The repercussions of a sheriff like Ackal are bound to last longer than his term in office. Advocates say that thinking a simple change of the guard will make everything better is part of what caused the problems in Iberia Parish in the first place.
“This does not exist in a vacuum,” said Leroy Vallot, a local activist. “People have not been held accountable.”
Though sheriffs are powerful in most states, in Louisiana they have amassed an unusual amount of political might. According to the 1974 Louisiana Constitution, sheriffs are the highest law in the land as the “chief law enforcement officers.” That means sheriffs are not “subordinate” to any other office, as Sheriff Jeff Wiley of Ascension Parish framed it in a videoproduced by the Louisiana Sheriffs’ Association.
This has sometimes been taken to mean that there is no law enforcement official who can police the sheriff. And it often means that the sheriff feels empowered to investigate cases anywhere in the parish—even if there is a local police department.
Iberia Parish, home to roughly 72,000 people, has a long history of sheriffs and their employees who abused their power. Gus Walker, a high-ranking deputy during the 1940s known as “Rough House Walker” and “Killer Walker,” took over during a time when white people in the parish were concerned about the growing power of Black residents and their demands for the repeal of Jim Crow laws.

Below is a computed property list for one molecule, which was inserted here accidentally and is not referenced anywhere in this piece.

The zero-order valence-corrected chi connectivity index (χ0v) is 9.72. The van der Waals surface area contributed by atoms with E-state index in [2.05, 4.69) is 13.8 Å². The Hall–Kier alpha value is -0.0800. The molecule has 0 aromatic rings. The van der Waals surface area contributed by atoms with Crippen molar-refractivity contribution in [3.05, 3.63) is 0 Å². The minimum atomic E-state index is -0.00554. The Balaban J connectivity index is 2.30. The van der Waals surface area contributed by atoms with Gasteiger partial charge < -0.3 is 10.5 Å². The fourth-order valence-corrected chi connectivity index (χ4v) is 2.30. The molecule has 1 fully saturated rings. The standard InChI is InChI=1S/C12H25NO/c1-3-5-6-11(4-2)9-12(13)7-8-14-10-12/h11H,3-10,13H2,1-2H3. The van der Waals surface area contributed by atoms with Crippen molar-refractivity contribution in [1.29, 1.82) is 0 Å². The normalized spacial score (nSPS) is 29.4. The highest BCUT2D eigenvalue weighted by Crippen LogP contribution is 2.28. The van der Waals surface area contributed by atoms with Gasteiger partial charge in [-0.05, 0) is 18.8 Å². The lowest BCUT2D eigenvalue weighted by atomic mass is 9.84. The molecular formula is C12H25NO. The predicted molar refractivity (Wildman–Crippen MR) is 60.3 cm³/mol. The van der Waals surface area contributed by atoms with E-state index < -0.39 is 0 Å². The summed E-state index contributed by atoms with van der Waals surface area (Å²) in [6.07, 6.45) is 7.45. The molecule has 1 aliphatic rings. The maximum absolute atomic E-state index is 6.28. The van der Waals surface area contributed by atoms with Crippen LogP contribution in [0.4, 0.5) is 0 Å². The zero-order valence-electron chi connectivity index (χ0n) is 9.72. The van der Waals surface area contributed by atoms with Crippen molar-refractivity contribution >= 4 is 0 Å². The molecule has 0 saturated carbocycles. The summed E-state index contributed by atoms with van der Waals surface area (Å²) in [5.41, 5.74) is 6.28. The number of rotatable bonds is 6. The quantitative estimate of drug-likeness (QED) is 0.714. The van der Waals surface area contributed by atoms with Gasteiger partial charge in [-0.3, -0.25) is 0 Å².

Walker was accused by the FBI of beating and abusing Black community leaders as a way of intimidating them. Under the direction of then-sheriff Gilbert Ozenne, he used his position to drive away Black leaders who might foment dissatisfaction with white supremacy or encourage protests. It was, in the words of a Louisiana man quoted in Race & Democracy: The Civil Rights Struggle in Louisiana, 1915-1972 by Adam Fairclough, a way “to prevent the blacks from getting the upper hand.”
The parish police department has also been plagued by allegations of racism and abuse. The city disbanded the department as a cost-saving measure, and in 2004 contracted with the Iberia Parish sheriff’s department to police the streets. But the sheriff’s department has proved just as problematic, advocates say, especially since Ackal took the helm.
Ackal came into office in 2007 on a reformer platform, promising to bring integrity to the office and root out corruption. A native of New Iberia, he had been a state trooper and served in Louisiana state government before he retired to Colorado, which gave him a worldly appeal, according to advocates, in the eyes of the parish electorate. Ackal came out of retirement, he said, when he heard about the problems in his beloved hometown.
But Ackal quickly courted controversy. One of his first moves was to dissolve the internal affairs unit for the whole department. Almost as quickly as he came into office, he made his mark not just with his personality—plain-spoken, back-slapping, tough-talking—but also the frequent violence his deputies inflicted onto the parish’s residents, especially Black ones.